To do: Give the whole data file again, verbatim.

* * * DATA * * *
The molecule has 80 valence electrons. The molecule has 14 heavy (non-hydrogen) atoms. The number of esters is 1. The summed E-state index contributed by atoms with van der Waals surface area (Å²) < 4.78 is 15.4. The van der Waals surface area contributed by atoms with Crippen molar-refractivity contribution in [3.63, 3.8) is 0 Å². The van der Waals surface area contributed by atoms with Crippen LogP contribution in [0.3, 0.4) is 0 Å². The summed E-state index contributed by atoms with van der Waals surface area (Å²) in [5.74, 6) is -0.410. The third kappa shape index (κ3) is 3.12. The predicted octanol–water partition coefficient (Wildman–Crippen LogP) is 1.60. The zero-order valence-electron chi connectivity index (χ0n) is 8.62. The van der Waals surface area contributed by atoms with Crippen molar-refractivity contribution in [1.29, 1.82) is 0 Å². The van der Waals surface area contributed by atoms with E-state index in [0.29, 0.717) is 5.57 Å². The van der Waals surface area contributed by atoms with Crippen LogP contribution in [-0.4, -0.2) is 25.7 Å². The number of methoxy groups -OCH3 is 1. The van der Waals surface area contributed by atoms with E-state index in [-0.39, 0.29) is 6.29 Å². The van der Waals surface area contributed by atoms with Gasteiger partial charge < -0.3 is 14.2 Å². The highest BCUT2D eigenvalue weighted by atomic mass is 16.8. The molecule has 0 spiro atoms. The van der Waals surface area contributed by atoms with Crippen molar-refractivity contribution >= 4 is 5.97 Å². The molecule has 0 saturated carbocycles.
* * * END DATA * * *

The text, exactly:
The molecule has 80 valence electrons. The molecule has 14 heavy (non-hydrogen) atoms. The number of esters is 1. The summed E-state index contributed by atoms with van der Waals surface area (Å²) < 4.78 is 15.4. The van der Waals surface area contributed by atoms with Crippen molar-refractivity contribution in [3.63, 3.8) is 0 Å². The van der Waals surface area contributed by atoms with Crippen LogP contribution in [0.3, 0.4) is 0 Å². The summed E-state index contributed by atoms with van der Waals surface area (Å²) in [5.74, 6) is -0.410. The third kappa shape index (κ3) is 3.12. The predicted octanol–water partition coefficient (Wildman–Crippen LogP) is 1.60. The zero-order valence-electron chi connectivity index (χ0n) is 8.62. The van der Waals surface area contributed by atoms with Crippen molar-refractivity contribution in [1.29, 1.82) is 0 Å². The van der Waals surface area contributed by atoms with E-state index in [0.29, 0.717) is 5.57 Å². The van der Waals surface area contributed by atoms with Crippen LogP contribution in [-0.4, -0.2) is 25.7 Å². The number of methoxy groups -OCH3 is 1. The van der Waals surface area contributed by atoms with E-state index in [-0.39, 0.29) is 6.29 Å². The van der Waals surface area contributed by atoms with Gasteiger partial charge < -0.3 is 14.2 Å². The highest BCUT2D eigenvalue weighted by atomic mass is 16.8. The molecule has 0 spiro atoms. The van der Waals surface area contributed by atoms with Crippen molar-refractivity contribution >= 4 is 5.97 Å². The molecule has 0 saturated carbocycles.